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In case you missed it, ScienceBlogs lit up last week with news that Federal Way school district in Seattle has banned Al Gore's Inconvenient Truth, in part because the presentation conflicts with creationist views and does not depict a fiery End Times for the earth. (Go here, here, here, and here, to name just a few posts.)

The deeply distressing news from Federal Way is yet another sign that at the local level, elements of the conservative movement are broadening their attacks on the cultural authority of science by challenging not only the consensus on evolutionary science, but also in areas of global warming and stem cell research.

However, I have to admit, though I am a major fan of Gore's Inconvenient Truth, I never really thought it was an appropriate film to show in a science class.



Certainly the film is an incredible exposition and popularization of major areas of climate science, with many experts giving the technical areas of his film positive reviews. And if you are looking for a motivational tool to turn students on to the global warming problem, few media forms beat Gore's documentary. Still, as much as the film is about science, it's also a very strong personal, political, and moral narrative.

The film is by no means a stand-alone product, instead serving as the spearhead for a growing social movement of science and environmental advocates, and a major platform for Gore's much-talked-about presidential aspirations. As much as I might think a Gore presidency could put this country on the right track domestically and internationally, the fact that the film remains deeply embedded within a larger activist movement makes it inappropriate for science class.

The last thing we want to do is give students the impression that global warming is a partisan issue. Among adults, given that citizens often use their partisanship as an information short-cut, polls unsurprisingly show that Democrats are significantly more worried about global warming than their Republican counterparts. With Gore as the narrator and presenter, and the comments of angry Republican parents inevitable, partisan perception is exactly what is likely to happen if you screen the film in science class.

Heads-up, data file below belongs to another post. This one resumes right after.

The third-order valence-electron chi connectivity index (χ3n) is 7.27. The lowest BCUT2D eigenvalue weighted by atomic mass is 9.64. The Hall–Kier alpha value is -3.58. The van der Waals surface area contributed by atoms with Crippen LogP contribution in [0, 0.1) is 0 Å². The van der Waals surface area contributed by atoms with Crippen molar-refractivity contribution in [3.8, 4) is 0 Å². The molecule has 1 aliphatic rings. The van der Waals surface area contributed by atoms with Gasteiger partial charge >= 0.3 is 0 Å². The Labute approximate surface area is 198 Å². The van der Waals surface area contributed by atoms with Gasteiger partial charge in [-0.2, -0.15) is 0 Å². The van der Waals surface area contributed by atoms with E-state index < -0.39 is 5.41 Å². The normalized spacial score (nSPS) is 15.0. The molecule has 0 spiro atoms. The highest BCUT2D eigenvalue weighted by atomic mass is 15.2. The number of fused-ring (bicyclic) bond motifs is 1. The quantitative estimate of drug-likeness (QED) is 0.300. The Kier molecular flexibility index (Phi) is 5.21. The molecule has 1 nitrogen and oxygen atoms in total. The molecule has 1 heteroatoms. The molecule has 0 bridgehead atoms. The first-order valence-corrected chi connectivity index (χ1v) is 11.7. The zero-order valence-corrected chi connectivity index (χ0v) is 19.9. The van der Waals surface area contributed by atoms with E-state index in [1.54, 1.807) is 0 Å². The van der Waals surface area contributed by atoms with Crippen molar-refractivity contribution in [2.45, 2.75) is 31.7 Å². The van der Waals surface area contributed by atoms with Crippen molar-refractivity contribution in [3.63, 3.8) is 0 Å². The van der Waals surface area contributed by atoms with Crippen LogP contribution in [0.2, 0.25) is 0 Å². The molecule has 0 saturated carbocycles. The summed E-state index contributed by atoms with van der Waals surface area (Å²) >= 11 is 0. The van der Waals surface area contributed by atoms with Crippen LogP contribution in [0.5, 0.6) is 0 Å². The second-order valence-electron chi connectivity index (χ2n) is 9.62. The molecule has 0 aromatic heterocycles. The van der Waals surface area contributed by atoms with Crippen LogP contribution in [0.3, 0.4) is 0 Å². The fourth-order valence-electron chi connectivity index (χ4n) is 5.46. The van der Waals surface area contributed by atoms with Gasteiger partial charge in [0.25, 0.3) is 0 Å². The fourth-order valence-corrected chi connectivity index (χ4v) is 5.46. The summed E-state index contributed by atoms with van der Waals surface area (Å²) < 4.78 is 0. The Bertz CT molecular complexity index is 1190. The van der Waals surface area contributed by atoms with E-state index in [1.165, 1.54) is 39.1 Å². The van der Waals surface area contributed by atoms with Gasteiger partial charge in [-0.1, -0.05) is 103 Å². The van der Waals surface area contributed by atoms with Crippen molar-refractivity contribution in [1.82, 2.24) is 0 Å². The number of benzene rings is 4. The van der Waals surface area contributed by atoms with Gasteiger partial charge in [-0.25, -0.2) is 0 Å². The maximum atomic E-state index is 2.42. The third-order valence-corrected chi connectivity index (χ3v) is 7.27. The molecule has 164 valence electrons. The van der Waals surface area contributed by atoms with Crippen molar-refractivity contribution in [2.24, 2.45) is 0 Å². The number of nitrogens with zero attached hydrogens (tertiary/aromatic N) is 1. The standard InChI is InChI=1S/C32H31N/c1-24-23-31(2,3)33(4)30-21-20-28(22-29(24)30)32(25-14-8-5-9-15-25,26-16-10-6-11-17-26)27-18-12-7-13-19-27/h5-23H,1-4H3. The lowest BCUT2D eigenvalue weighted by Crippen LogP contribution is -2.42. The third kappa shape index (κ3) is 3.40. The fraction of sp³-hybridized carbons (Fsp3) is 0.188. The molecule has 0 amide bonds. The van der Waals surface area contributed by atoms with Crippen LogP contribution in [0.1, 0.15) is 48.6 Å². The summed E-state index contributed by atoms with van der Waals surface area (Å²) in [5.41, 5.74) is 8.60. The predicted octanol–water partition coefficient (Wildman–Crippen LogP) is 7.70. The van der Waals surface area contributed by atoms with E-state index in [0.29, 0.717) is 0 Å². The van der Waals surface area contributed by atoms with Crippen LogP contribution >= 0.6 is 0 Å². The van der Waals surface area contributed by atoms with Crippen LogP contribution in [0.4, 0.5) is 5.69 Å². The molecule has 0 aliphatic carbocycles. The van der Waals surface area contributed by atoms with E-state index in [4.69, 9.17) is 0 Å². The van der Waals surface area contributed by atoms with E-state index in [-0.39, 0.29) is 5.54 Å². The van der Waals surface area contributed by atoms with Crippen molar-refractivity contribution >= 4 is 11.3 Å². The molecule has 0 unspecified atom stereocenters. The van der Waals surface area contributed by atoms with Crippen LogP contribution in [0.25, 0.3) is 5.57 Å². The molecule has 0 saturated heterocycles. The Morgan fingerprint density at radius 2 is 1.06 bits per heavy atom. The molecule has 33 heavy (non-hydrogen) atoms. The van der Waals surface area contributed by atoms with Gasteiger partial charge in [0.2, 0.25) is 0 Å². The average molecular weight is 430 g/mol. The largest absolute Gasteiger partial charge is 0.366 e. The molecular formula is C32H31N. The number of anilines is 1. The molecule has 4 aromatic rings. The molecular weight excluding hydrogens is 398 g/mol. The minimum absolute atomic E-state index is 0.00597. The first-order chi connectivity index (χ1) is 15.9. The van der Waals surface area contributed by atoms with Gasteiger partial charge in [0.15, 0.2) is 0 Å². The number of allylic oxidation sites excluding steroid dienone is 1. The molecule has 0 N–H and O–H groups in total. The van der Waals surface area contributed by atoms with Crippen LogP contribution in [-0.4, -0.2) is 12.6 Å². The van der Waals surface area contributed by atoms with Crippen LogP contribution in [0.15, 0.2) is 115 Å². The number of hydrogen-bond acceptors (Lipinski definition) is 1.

Moreover, in an era where even the teaching of evolutionary science is under attack, there is no reason to intentionally interject politically-laden material into the science curriculum. As good as Gore's film is, given the former vice president's leading role, Inconvenient Truth is about as political as it gets.

So keep Gore out of science class. Instead, show the film on Earth Day or in American history, politics, or global studies courses. It's a question of what is appropriate for science class versus another instructional setting. Assign quality news articles, reviews, and commentaries and lead discussions about the scientific, personal, and political dimensions of the documentary. Outline for students how the film is a product of a larger social struggle over the very pressing problem of global warming. Ultimately, the film can be used as an exercise in evidence-based thinking, examining how dimensions of society interact with scientific uncertainty and claims of expertise.